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Welcome to





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Play The Game of Life with Despicable Me minions! Just choose your Minion, choose a job, and let the adventure begin. You’ll sing at Gru’s wedding, steal the Moon, and other wacky escapades; but watch out for the evil Minions as you try to bag 5 bunches of bananas! The mini-spinner might send you in an unexpected direction, but you can always get sneaky and slide through a tube to a new space. Will you beat the others to it… or will they steal your loot? You’ll find out when you play the Despicable Me version of The Game of Life!

What is it?

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So, I came up with the idea of spinning for direction. Luckily my years of practice as a 5-year-old with a hand turned wooden spinning top from Amberley Industrial Museum came in handy! I created several games that required skill and chance elements to navigate and crack codes.

As a toy designer we get the chance to invent new concepts using our design thinking skills and this started out as just that. I had thought, what if a dice or a spinner weren't the only ways to navigate a game board, there must be something more.

As a kid I was often frustrated by chance; I was a competitive kid and to me if I couldn't improve at it, I didn't want to know (luckily, I learnt over time that chance can be fun too).


Here are some of the variations I engineered to work ergonomically as well as stylised for the theme of the game.

As a designer at Hasbro I was trained in using the 3D printer and model clean-up equipment.


Having already worked on Game of Life Junior, I was asked to work on a Despicable Me Game of Life. The original brief was age 8+.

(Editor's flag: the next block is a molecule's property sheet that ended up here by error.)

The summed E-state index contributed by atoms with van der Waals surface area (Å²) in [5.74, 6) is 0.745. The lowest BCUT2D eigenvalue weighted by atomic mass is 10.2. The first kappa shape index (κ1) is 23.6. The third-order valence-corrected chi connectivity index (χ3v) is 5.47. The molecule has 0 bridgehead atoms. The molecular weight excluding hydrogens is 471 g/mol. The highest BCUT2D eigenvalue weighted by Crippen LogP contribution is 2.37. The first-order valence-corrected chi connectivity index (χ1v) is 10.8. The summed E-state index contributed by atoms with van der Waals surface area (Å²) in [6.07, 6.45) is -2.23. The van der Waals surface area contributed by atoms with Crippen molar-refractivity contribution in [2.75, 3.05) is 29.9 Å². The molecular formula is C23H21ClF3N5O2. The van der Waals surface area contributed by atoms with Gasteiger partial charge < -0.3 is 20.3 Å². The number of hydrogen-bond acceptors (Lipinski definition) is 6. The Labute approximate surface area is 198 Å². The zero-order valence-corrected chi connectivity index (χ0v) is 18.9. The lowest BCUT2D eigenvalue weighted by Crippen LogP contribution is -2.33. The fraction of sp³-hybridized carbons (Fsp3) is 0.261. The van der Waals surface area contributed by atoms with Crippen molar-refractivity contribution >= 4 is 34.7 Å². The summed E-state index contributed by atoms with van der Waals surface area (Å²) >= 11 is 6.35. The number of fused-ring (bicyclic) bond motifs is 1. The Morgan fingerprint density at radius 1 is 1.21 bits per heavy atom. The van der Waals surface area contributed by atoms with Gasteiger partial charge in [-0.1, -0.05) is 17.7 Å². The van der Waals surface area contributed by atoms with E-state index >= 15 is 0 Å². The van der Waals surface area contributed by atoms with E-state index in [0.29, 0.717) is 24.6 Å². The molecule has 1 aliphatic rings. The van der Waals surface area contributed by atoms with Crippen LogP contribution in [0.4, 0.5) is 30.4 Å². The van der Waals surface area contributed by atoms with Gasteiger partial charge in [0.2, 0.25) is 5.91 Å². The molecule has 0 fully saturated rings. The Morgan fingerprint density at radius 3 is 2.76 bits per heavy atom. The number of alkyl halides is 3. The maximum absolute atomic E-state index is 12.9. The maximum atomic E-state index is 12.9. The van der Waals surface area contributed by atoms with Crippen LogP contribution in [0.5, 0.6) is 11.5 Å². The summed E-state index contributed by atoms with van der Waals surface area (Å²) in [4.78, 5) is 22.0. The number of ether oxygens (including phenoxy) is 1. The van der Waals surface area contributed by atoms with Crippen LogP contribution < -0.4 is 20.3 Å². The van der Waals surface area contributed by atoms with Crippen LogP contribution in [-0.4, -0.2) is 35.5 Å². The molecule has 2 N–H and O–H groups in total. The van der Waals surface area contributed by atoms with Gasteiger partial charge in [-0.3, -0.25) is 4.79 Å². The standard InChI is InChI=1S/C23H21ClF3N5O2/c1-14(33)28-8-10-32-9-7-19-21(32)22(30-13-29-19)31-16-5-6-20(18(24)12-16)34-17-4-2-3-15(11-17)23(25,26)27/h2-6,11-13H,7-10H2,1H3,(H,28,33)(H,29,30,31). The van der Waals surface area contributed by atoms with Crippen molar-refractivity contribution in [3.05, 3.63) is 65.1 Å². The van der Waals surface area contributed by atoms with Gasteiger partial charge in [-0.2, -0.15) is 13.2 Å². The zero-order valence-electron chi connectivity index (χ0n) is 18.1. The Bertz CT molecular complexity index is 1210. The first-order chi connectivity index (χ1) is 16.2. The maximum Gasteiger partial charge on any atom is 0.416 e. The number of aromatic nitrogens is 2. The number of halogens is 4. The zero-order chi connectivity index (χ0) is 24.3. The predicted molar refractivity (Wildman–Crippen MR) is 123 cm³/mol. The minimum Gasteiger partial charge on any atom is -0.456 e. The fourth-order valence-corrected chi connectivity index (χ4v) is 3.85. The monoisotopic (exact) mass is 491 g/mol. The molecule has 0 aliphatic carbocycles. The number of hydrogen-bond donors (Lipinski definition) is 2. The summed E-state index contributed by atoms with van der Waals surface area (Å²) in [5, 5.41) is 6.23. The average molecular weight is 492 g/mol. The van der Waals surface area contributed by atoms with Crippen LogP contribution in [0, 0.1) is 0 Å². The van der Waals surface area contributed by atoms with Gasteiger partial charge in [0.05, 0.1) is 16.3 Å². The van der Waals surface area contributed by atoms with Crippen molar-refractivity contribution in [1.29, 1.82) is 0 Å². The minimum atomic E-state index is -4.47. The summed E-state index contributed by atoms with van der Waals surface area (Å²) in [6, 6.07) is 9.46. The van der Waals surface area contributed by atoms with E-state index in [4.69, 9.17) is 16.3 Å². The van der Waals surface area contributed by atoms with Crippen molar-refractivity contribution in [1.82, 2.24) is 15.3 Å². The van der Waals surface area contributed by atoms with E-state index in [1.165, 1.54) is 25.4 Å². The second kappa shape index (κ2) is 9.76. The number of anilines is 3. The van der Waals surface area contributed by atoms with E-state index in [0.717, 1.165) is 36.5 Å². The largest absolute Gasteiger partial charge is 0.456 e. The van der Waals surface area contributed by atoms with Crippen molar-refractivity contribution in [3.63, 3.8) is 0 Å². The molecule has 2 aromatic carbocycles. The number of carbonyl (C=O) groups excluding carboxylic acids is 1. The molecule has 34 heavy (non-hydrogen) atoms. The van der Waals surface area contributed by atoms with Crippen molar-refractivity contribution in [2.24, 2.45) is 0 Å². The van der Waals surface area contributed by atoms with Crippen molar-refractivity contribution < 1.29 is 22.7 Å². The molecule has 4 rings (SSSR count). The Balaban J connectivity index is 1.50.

I came up with several mechanisms for how a Minion would move and reflect its life in the Game of Life. I decided it needed to be different, somewhat chaotic or hard to control, to reflect their crazy nature and add humour to the game.

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It was at this stage that I decided that Minions never go the way they're told, they never go in straight lines following tracks. So spinning Minions it was. The Game of Life takes a new turn!

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Designing the bunch of bananas that worked well visually, and creating the CAD models that would allow them to be injection moulded in a 2-part mould, which was more complicated than it looks!

Elise Hounslow Toy Designer, Board Games Designer

Working with large license companies such as Universal is always challenging; I'm confident at pitching constructively, negotiating and compromising as a designer. Designing games allowed me to understand the complexities and perfection required by licenses, product testing, and manufacturing design cost-reduction techniques. 

Having already worked on GoL Junior, and play testing the original Game of life, this led me to learn that the original was dated and didn’t follow through with today’s values. It needed that extra edge of experiential role-play and imagination; this turned out to be the perfect partner license, as Minions are very adventurous and high energy.

I pulled on all the main iconic moments from the first two films and incorporated them into the graphics and the card content. The kids get to act out certain scenes from the movie and take actions against their competitor Minions.


I also added themed game-play based on the Minions crazy nature and personality. There are travel tubes by which they can travel to new parts of the board and mini spinners that change their direction as Minions are always running off in any direction with their scatty personalities. This project was great fun and I still love Minions!

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My First WOW age 10m+